However the site is actually viewed, the clear and relatively simple navigational design remains virtually the same for all people. The forums have implemented a dual ranking system, one to show how many posts have been contributed, the other to show how 'favoured' to the Staff you are. The 'post count' ranking system is seen by the staff, and some users, as being very important - luckily, it is infrequently abused by people who 'rank spam', an attempt at dissociation that sees a user post unwanted information to the benefit of no-one, simply to get a higher rank. Those seen to consistently add a certain je ne sais quoi that is desirable to the community, are given the title of 'Hero' by the staff (ranked as 'Gods'), as a way for the staff to keep the standards high. Both ranking methods create an environment where certain forum members tend to receive automatic respect. Of course, being a diverse collection of people, not everyone tends to agree on this. When new appointees to 'Hero' are nominated, there are factional groups that will show their support, or disappointment. It's a tribute to the staff and senior forum members that they can generally contain this 'hubris', and placate disgruntled users. Sometimes a person may feel strongly enough to leave, but oft times, they stay and try harder to achieve 'Hero-hood' themselves. It's rather easier to translate people who share common interests, and who look up and respect you.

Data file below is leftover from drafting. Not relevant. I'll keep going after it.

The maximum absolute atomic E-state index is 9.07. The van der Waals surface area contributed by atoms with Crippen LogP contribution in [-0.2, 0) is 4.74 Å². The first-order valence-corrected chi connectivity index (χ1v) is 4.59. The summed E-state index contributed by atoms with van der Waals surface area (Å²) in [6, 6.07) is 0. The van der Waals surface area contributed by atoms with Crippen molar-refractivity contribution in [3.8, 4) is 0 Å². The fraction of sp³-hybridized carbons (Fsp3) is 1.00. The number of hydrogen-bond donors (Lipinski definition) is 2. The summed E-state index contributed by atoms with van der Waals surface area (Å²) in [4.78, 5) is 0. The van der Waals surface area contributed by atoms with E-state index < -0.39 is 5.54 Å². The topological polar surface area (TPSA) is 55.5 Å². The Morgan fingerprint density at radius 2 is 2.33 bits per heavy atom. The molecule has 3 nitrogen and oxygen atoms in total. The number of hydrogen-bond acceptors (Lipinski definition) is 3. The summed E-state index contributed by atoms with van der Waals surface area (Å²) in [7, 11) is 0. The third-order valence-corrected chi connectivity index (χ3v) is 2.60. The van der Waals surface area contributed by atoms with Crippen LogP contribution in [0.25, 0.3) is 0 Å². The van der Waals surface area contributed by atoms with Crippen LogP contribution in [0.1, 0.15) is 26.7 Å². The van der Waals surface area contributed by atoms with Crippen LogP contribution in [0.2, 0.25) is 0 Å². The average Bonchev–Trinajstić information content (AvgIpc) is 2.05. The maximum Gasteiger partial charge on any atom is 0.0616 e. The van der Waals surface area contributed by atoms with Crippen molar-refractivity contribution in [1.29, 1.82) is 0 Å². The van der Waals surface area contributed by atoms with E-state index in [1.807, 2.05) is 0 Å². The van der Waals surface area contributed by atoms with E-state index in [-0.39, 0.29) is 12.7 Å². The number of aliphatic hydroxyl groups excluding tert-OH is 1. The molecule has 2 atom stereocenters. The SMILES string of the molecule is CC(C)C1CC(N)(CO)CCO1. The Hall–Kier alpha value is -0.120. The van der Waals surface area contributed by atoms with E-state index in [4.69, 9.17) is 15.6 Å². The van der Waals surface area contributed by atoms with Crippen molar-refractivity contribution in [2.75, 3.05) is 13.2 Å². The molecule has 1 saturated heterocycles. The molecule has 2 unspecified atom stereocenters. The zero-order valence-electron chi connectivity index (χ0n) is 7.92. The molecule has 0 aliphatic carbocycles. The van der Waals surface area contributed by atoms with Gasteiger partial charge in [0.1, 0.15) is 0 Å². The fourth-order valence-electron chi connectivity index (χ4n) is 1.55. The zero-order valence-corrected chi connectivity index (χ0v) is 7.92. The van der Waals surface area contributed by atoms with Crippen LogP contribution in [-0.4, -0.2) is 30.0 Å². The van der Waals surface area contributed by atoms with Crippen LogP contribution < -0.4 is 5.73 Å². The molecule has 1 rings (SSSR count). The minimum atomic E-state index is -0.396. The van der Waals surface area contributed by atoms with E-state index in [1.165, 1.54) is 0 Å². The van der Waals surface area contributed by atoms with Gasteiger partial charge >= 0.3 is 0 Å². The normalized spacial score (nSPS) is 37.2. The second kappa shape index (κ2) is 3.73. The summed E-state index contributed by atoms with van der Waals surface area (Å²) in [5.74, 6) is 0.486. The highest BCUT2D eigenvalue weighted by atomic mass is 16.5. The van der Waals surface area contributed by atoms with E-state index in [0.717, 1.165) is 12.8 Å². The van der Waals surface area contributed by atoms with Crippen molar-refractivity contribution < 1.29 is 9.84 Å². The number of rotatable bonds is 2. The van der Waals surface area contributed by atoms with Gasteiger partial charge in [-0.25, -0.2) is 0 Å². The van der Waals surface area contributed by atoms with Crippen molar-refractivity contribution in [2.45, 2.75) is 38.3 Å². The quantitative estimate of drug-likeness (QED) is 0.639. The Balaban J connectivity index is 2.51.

The Atomic community is constituted of "… extremely diverse groups of actors… Simply put, [Atomic] is heterogeneous." (Star and Griesemer, Translations and Boundary Objects, pg 387) Each user can be viewed as a black box, with the varying factions and cliques that form amongst friends, creating localised actor-networks made up of these black boxes. The localisation refers both to the closeness that online communities can engender for a small population spread across a large continent, as well as the physical proximity some members share with one another. Sometimes, the black box that is a particular member may be opened; certain forum members are quite open, and willing to share intimate aspects of their lives. Through this close-knit sharing within the community, people started to meet up with other members in the same locality, forming solid bonds of friendship. An extension of the agency of the magazine, and website, can be seen in how it has enabled the building of smaller communities. The magazine and website both have engineered homogeneous groups of entities - publishers, retailers, advertisers, readers (and non-readers of the magazine, too). In addition to this, it's lent its agency to certain community-member groups; at an event in January this year, a host of sponsors were found so that all profits could be donated to the Multiple Sclerosis society of Australia.